|Initial release||July 30, 2015|
|Written in||C++, Go, Rust, Scala|
|Operating system||Clients available for Linux, Windows, macOS, POSIX|
|License||Multiple open-source licenses|
|Block reward||4 ETC|
|Exchange rate||11$(as of 17 September 2018[update])|
|Market cap||1.1 Billion(as of 17 September 2018[update])|
Ethereum Classic is an open-source, public, blockchain-based distributed computing platform featuring smart contract (scripting) functionality. It provides a decentralized Turing-complete virtual machine, the Ethereum Virtual Machine (EVM), which can execute scripts using an international network of public nodes. Ethereum Classic and Ethereum have a value token called "ether", which can be transferred between participants, stored in a cryptocurrency wallet and is used to compensate participant nodes for computations performed in the Ethereum Platform. The classic ether token is traded on cryptocurrency exchanges under the ticker symbol ETC. Gas, an internal transaction pricing mechanism, is used to prevent spam on the network and allocate resources proportionally to the incentive offered by the request.
History[edit | edit source]
In May 2016, a venture capital fund called The DAO built on Ethereum raised around $168 million, with the intention of investing in projects using smart contracts. In the same month a paper was released detailing security vulnerabilities with The DAO that could allow ether to be stolen. In June, 3.6 million Ether (approximately $50 million USD) was taken from accounts in The DAO and moved to another account without the owners' consent, exploiting one of the vulnerabilities that had been raised in May. Members of The DAO and the Ethereum community debated what actions, if any, should occur to resolve the situation. A vote occurred and in July 2016 it was decided to implement a hard fork in the Ethereum code and to move the Ether taken in the exploit to a new smart contract through which it would be restored to the owners from whom it had been taken.
Ethereum Classic came into existence when some members of the Ethereum community rejected the hard fork on the grounds of "immutability", the principle that the blockchain cannot be changed, and decided to keep using the unforked version of Ethereum.
Ethereum Classic underwent a technical hard fork to adjust the internal pricing for running various op codes on the Ethereum Virtual Machine (EVM) on 25 October 2016, similar to the hard fork the ETH chain did a week earlier. The goal was to more rationally price various compute-intensive and external reference commands to reduce the incentive for spammers who had conducted a month-long distributed denial-of-service attack on the Ethereum Classic network. A hard fork that occurred early 2017 successfully delayed the so-called "difficulty bomb", originally added to Ethereum's code in September 2015 in order to exponentially increase the difficulty of mining, or the competitive process by which new transaction blocks are added to the network.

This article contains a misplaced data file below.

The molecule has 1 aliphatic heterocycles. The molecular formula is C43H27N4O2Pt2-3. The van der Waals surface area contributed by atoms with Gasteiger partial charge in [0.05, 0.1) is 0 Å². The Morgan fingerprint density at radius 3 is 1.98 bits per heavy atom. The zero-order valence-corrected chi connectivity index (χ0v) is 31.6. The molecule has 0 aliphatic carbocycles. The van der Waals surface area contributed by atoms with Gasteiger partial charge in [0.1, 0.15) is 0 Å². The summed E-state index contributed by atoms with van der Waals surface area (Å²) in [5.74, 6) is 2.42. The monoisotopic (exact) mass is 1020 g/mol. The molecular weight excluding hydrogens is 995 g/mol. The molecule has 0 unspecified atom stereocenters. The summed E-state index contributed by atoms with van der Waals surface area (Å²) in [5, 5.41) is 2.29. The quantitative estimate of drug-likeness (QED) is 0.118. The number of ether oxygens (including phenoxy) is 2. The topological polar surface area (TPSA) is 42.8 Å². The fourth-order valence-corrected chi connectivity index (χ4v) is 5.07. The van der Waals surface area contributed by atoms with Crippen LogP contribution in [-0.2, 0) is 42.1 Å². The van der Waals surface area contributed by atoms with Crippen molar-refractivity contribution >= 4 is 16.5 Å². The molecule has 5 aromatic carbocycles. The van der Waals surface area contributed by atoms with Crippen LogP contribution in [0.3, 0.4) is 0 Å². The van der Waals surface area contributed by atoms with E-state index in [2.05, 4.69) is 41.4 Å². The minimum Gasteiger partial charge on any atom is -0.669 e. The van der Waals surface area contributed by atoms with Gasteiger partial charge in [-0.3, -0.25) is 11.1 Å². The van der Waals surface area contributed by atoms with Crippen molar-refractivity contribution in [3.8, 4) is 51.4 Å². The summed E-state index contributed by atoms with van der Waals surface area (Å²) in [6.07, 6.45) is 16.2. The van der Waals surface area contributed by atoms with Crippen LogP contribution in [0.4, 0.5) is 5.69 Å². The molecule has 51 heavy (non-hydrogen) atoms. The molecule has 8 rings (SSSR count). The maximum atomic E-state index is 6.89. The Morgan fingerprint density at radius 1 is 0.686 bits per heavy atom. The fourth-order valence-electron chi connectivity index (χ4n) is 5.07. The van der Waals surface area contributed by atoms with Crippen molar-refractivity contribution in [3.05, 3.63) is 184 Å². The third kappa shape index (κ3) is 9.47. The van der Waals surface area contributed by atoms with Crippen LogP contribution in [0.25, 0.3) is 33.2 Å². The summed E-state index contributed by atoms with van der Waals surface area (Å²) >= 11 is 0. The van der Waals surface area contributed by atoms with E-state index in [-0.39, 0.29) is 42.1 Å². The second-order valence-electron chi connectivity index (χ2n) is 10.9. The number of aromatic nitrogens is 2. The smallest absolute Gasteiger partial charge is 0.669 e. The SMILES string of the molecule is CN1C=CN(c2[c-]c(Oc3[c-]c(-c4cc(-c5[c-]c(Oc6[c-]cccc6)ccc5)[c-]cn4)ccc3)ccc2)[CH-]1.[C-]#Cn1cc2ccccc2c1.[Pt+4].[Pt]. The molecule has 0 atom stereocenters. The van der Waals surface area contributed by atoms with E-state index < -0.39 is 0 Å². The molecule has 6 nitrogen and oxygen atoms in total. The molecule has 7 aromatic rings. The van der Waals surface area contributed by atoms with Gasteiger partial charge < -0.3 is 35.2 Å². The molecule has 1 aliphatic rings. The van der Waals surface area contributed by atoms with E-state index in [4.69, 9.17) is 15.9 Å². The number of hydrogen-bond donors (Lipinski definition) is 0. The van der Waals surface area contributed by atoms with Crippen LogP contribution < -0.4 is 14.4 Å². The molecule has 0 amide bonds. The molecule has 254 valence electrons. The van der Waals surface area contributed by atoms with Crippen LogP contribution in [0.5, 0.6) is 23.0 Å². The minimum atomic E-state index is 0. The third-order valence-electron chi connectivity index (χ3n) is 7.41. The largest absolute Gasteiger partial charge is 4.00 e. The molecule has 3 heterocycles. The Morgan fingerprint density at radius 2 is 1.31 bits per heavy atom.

The people who continued with Ethereum Classic advocate for blockchain immutability, and the concept that "code is law"  against the pro-fork side (Ethereum) which largely argued for extra-protocol intentionality, decentralized decision-making, and conflict resolution. The project, however, is not officially supported by the Ethereum Foundation.
On 29 June 2017, the Ethereum Classic Twitter account made a public statement indicating reason to believe that the website for Classic Ether Wallet had been compromised.
The Ethereum Classic Twitter account confirmed the details released via Threatpost. The Ethereum Classic team worked with Cloudflare to place a warning on the compromised domain warning users of the phishing attack.
Hard Forks and Soft Forks[edit | edit source]
|Release Date||Code name||Hard Forks and Softforks|
|30 July 2015||Frontier||The release of the Ethereum Genesis block.|
|14 March 2016||Homestead||The 2nd major release of the Ethereum platform, which introduced EIP-2, EIP-7, and EIP-8.|
|25 October 2016||GasReprice||First fork after being renamed "Ethereum Classic". Repriced some operations to prevent DoS attacks affecting both Ethereum and Ethereum Classic networks. Introduced ECIP-1050.|
|14 January 2017||Die Hard||Delayed the difficulty bomb which was originally intended to force the network to move from proof-of-work to proof-of-stake and added replay protection to prevent transactions on the Ethereum network being accepted on the Ethereum Classic chain. Introduced ECIP-1010 and EIP-155.|
|11 December 2017||Monetary policy change||Change unlimited token emission to a fixed-cap monetary policy similar to bitcoin with a hard cap of around 210 Million.|
References[edit | edit source]
- Vigna, Paul (28 October 2015). "BitBeat: Microsoft to Offer Ethereum-Based Services on Azure". The Wall Street Journal (Blog). News Corp. Retrieved 17 February 2016.
- "The Biggest Crowdfunding Project Ever Was Supposed to Create Manager-free Companies. But It's a Mess". WIRED. Retrieved 2017-07-12.
- Popper, Nathaniel (2016-05-27). "Paper Points Up Flaws in Venture Fund Based on Virtual Money". The New York Times. ISSN 0362-4331. Retrieved 2017-07-12.
- Vigna, Paul (1 August 2016). "The Great Digital-Currency Debate: 'New' Ethereum Vs. Ethereum 'Classic'". Down Jones & Company Inc. Retrieved 15 May 2017.
- Pearson, Jordan (27 July 2016). "The Ethereum Hard Fork Spawned a Shaky Rebellion". Motherboard. Retrieved 15 May 2017.
- Ethereum info (4 June 2011). "Ethereum (ETH) kopen, verkopen en koersen". geldvisie.com (in Nederlands). Retrieved 8 March 2018.
- De Filippi, Primavera (11 July 2016). "A $50M Hack Tests the Values of Communities Run by Code". Motherboard. Retrieved 15 May 2017.
- "ECIP 1017". ecip1017.com.
[edit | edit source]
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